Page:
When you observe leaders that you admire, you might notice that they have certain qualities that are difficult to describe but are appealing and effective. They might cause you to think, “There’s just something wonderful about that leader that I can’t describe.” Some would call this charisma. You might be surprised to discover that you too can develop these charismatic qualities.
It takes hard work and persistence to embody these qualities, but it is possible! Here they are with some information about how leaders grow these qualities in themselves and how they can support others in developing them too:
Leaders with charisma have a lot of energy. They seem to be able to keep going no matter the circumstances around them. Energetic leaders work hard behind the scenes to take care of themselves by exercising, eating well, getting enough sleep, and paying attention to what makes them happy including spending time with friends, family, or hobbies. These leaders are well rounded, and don’t feel that there is anything missing from their lives. You can develop charismatic energy by putting a priority on taking care of yourself in all areas of your life.
Daniel Pink describes drive as being made up of autonomy (self-direction), mastery (working to get better at something) and purpose (connecting to something larger than oneself). That definition seems just about right. I’d also include the ability to work within one’s personal values (which might be aligned to the higher purpose too). When you are well connected with, and aware of what matters most to you, you too can develop drive.
Leaders who are able to recover from adversity and failure can be inspiring. The leaders who are best able to bounce back are those who put their failures into perspective and learn from them. They have a support network that can pick them up when they’re down, and they don’t stay down long. You can develop resilience by having people around you that can help you to maintain perspective and stay connected to a higher purpose.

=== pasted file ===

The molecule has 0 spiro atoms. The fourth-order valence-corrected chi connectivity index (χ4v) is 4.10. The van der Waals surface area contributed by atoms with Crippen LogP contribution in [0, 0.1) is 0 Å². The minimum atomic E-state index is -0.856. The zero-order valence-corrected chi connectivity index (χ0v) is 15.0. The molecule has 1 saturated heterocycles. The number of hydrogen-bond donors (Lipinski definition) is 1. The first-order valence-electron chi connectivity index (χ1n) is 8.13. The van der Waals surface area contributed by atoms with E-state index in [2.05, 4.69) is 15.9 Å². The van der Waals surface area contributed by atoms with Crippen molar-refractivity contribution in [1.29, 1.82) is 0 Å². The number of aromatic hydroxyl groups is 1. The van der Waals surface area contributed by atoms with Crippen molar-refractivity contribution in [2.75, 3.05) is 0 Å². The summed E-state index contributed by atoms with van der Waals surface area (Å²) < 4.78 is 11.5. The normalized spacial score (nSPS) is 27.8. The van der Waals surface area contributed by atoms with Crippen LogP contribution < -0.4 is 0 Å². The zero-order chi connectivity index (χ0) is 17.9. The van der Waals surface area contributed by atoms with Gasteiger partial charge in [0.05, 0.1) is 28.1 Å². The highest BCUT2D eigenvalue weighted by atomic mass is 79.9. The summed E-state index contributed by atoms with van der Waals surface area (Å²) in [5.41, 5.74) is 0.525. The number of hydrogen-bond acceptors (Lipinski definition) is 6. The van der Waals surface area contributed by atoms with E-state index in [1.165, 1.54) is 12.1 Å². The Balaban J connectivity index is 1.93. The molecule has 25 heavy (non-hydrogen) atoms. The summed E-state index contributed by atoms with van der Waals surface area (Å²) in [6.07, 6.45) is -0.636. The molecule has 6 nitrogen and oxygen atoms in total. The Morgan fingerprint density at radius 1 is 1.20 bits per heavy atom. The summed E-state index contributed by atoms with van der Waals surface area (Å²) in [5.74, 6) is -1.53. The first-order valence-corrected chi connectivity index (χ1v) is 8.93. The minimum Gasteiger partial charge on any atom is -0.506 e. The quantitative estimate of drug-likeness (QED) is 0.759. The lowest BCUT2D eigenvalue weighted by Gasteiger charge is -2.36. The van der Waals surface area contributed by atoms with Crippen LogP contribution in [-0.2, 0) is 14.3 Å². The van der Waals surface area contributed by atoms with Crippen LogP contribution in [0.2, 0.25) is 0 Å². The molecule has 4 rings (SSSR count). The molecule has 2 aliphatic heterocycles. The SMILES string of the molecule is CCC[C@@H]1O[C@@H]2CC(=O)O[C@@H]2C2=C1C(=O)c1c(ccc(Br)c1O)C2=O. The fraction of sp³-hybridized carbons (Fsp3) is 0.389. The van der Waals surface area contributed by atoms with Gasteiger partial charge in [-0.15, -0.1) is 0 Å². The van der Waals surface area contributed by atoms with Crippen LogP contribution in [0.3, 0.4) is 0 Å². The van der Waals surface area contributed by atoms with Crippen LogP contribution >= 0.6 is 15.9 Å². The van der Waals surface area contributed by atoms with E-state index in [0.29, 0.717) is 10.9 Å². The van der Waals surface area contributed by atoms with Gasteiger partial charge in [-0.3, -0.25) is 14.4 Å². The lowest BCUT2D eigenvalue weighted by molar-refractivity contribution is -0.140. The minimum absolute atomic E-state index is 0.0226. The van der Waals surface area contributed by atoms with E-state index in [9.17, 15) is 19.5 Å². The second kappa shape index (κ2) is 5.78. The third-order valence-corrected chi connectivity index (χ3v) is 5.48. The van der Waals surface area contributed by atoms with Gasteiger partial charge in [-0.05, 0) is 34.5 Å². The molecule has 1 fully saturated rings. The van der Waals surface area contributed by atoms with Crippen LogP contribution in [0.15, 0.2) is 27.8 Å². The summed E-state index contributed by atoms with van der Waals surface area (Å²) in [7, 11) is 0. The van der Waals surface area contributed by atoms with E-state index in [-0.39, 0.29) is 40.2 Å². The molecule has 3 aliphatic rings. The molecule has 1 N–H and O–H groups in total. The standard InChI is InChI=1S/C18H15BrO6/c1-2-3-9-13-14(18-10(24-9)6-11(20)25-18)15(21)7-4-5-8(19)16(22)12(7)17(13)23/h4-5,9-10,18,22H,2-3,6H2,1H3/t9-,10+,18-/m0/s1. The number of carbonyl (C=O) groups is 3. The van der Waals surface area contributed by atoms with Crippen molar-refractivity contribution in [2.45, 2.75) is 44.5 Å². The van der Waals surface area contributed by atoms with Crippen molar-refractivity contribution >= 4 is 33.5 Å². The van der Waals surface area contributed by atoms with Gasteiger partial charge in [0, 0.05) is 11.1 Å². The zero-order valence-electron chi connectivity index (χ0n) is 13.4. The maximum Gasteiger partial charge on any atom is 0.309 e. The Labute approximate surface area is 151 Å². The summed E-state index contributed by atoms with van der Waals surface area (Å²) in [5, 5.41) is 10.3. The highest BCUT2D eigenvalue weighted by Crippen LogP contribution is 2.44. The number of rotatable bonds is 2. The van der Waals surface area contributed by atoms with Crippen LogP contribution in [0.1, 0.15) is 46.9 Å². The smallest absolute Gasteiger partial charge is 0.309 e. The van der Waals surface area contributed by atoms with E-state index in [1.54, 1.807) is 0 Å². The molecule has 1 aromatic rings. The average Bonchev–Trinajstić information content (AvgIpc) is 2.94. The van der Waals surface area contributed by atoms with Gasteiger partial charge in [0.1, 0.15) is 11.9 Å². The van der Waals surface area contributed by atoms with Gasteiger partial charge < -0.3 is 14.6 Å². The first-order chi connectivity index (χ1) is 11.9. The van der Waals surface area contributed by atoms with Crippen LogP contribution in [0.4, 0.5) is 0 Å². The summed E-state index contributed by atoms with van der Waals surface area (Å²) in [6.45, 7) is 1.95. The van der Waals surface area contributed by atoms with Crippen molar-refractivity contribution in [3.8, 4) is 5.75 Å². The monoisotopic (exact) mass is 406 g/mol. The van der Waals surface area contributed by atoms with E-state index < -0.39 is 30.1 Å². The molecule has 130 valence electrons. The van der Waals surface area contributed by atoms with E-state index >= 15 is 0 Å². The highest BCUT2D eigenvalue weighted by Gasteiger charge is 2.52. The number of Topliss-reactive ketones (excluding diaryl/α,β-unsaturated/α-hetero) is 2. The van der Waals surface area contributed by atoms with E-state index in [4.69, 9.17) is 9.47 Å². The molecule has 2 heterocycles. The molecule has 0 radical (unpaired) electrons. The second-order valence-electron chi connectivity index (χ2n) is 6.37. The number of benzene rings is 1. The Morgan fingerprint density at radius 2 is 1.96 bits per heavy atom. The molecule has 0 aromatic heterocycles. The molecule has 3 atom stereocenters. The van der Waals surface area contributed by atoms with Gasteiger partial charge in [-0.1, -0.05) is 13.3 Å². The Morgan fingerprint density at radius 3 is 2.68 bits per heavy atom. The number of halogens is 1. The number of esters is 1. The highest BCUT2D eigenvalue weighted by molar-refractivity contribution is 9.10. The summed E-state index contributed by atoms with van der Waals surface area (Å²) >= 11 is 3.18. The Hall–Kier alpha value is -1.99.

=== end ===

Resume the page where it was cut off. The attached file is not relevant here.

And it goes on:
Chances are that you’ve been connected with leaders who know you well and appreciate you. They relate to you by sharing your hopes, dreams, and your failures. They understand you and know what it means to walk a mile in your shoes. In other words, they have empathy. They just seem to understand and care about people. You can develop empathy by listening to others without judging them and understanding their point of view, even when it is vastly different from your own.
Charisma can be broken down to a few qualities that can be developed. All of these qualities can be acquired by becoming more self-aware through observing your thoughts, emotions, and actions, and then making a plan to change your behaviors.
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Mary Jo Asmus is an executive/leadership coach whose work spans decades of making a difference in the lives of hundreds of executives, leaders and teams in Fortune 500, mid- and small- sized business, governments and nonprofits. She focuses on facilitating individuals and teams from first-line supervisor to the C-suite to create, develop, and influence the relationships that can make them extraordinary.